Yet there is at least some reason to suspect this episode might play differently. The customary phalanx of Republicans has failed to materialize. “I want to say to the president, ‘This is not okay,’ ” scolded Ohio Republican Mike Turner. “I think it’s disappointing to the American public when they read the transcript.” Mitt Romney said he was “deeply troubled” by Trump’s behavior. Ben Sasse, who has curried Trump’s favor, said his party “ought not just circle the wagons.” Dozens of Republicans either refused to comment or said they needed more information.

Most of the holdouts will hop back on the Trump train eventually. But their lack of vocal support creates a favorable asymmetry for Democrats as the impeachment process begins. Democrats are unanimous in their condemnation of Trump’s behavior, while Republicans are divided, giving Democrats an opportunity to split wide open the crack in the Republican wall. The appearance of more evidence against Trump might conceivably cause them to defect. It is, at least, no longer unimaginable.

Trump responded to the threat of impeachment by reaffirming why he deserves it. He told reporters that impeachment (a mechanism in the Constitution) “shouldn’t be allowed. There should be a way of stopping it.
Maybe legally through the courts.” And he told a private audience that the media reporting the story were “animals” and “scum” and said the CIA officer who filed the complaint (through approved legal channels) committed “treason” and implied that he should be executed. L’état, c’est Trump, as always.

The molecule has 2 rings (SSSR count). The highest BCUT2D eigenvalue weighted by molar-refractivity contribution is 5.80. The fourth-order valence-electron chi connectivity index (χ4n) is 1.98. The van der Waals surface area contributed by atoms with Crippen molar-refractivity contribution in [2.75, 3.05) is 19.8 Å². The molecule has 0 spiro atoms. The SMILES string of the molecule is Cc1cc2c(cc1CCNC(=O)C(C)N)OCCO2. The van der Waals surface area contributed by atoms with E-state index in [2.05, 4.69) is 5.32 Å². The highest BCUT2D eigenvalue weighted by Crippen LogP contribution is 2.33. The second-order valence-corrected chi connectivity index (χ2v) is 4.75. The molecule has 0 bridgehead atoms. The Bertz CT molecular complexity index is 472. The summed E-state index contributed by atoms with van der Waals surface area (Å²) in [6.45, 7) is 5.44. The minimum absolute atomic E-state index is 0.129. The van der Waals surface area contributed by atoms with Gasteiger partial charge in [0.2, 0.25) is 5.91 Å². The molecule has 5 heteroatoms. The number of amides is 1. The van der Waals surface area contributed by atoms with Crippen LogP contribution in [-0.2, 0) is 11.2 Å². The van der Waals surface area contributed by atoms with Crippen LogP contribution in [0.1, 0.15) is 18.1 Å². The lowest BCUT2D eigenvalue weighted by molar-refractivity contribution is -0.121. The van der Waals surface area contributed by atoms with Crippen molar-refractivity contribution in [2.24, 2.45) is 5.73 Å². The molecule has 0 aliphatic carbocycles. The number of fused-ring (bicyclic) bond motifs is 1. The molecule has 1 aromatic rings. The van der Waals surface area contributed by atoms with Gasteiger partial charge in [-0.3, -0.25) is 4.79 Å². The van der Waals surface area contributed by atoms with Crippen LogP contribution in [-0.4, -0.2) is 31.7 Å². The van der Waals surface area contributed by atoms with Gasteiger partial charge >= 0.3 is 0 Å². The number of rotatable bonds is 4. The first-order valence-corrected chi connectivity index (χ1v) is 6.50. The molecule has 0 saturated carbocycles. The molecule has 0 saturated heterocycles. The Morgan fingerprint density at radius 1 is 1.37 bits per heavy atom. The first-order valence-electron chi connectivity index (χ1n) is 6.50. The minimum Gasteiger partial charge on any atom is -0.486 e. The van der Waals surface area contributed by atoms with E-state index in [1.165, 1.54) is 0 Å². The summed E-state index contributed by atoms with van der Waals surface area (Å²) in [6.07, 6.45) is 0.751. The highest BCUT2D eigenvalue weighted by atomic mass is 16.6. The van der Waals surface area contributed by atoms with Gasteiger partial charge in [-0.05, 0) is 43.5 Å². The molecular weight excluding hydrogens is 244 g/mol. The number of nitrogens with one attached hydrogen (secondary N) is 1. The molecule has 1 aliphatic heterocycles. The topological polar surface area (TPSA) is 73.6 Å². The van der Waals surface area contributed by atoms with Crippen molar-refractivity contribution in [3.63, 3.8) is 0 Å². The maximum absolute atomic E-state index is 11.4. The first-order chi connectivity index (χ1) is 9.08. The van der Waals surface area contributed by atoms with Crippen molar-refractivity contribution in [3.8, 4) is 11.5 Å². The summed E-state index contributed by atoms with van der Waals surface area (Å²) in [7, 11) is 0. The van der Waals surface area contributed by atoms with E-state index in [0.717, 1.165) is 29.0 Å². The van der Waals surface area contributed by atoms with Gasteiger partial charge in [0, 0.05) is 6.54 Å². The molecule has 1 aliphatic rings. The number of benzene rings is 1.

Part of Trump’s rage stemmed from what appeared to be genuine surprise that the record of him pressuring Zelensky failed to win the approbation he expected. Hadn’t Zelensky flattered him and noted his great electoral victory? Didn’t his counterpart meekly submit to Trump’s demands? How could this be received as anything other than the “perfect” conversation Trump had promised it would be?

Representative Mark Meadows, one of Trump’s more slavish followers, observed in the president’s defense, “He didn’t see anything wrong with the conversation he had with a foreign leader.” That is probably accurate. Trump has a finely honed antenna for assessing winner versus loser, or loyal versus disloyal. But the formulation of moral concepts is not a function he can perform. His brain is no more capable of distinguishing right from wrong than your microwave oven can tell you what’s on Netflix. No American president has more richly deserved impeachment.

*This article appears in the September 30, 2019, issue of New York Magazine. Subscribe Now!


See All
The Ukraine Scandal Is a Symbol of Trump’s Entire Presidency